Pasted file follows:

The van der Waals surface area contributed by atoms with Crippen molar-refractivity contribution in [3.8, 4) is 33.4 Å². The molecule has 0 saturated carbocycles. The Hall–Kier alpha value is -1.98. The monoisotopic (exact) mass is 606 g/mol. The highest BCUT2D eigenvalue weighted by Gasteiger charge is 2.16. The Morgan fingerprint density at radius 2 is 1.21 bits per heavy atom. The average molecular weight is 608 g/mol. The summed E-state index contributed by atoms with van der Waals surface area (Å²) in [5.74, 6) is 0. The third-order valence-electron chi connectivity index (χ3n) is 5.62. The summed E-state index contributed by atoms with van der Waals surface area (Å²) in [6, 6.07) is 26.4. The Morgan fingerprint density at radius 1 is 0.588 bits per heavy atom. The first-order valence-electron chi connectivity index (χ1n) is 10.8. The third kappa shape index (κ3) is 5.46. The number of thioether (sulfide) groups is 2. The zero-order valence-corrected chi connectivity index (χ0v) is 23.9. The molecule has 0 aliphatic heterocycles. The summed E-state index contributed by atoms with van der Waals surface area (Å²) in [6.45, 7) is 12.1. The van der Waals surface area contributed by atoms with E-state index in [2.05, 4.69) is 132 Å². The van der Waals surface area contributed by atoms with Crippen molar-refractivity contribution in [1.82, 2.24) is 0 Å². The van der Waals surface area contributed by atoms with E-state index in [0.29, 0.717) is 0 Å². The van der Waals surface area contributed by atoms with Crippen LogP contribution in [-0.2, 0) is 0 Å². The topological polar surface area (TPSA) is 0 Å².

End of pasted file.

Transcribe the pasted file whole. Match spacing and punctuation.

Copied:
The van der Waals surface area contributed by atoms with Crippen molar-refractivity contribution in [3.8, 4) is 33.4 Å². The molecule has 0 saturated carbocycles. The Hall–Kier alpha value is -1.98. The monoisotopic (exact) mass is 606 g/mol. The highest BCUT2D eigenvalue weighted by Gasteiger charge is 2.16. The Morgan fingerprint density at radius 2 is 1.21 bits per heavy atom. The average molecular weight is 608 g/mol. The summed E-state index contributed by atoms with van der Waals surface area (Å²) in [5.74, 6) is 0. The third-order valence-electron chi connectivity index (χ3n) is 5.62. The summed E-state index contributed by atoms with van der Waals surface area (Å²) in [6, 6.07) is 26.4. The Morgan fingerprint density at radius 1 is 0.588 bits per heavy atom. The first-order valence-electron chi connectivity index (χ1n) is 10.8. The third kappa shape index (κ3) is 5.46. The number of thioether (sulfide) groups is 2. The zero-order valence-corrected chi connectivity index (χ0v) is 23.9. The molecule has 0 aliphatic heterocycles. The summed E-state index contributed by atoms with van der Waals surface area (Å²) in [6.45, 7) is 12.1. The van der Waals surface area contributed by atoms with E-state index in [2.05, 4.69) is 132 Å². The van der Waals surface area contributed by atoms with Crippen molar-refractivity contribution in [1.82, 2.24) is 0 Å². The van der Waals surface area contributed by atoms with E-state index in [0.29, 0.717) is 0 Å². The van der Waals surface area contributed by atoms with Crippen LogP contribution in [-0.2, 0) is 0 Å². The topological polar surface area (TPSA) is 0 Å².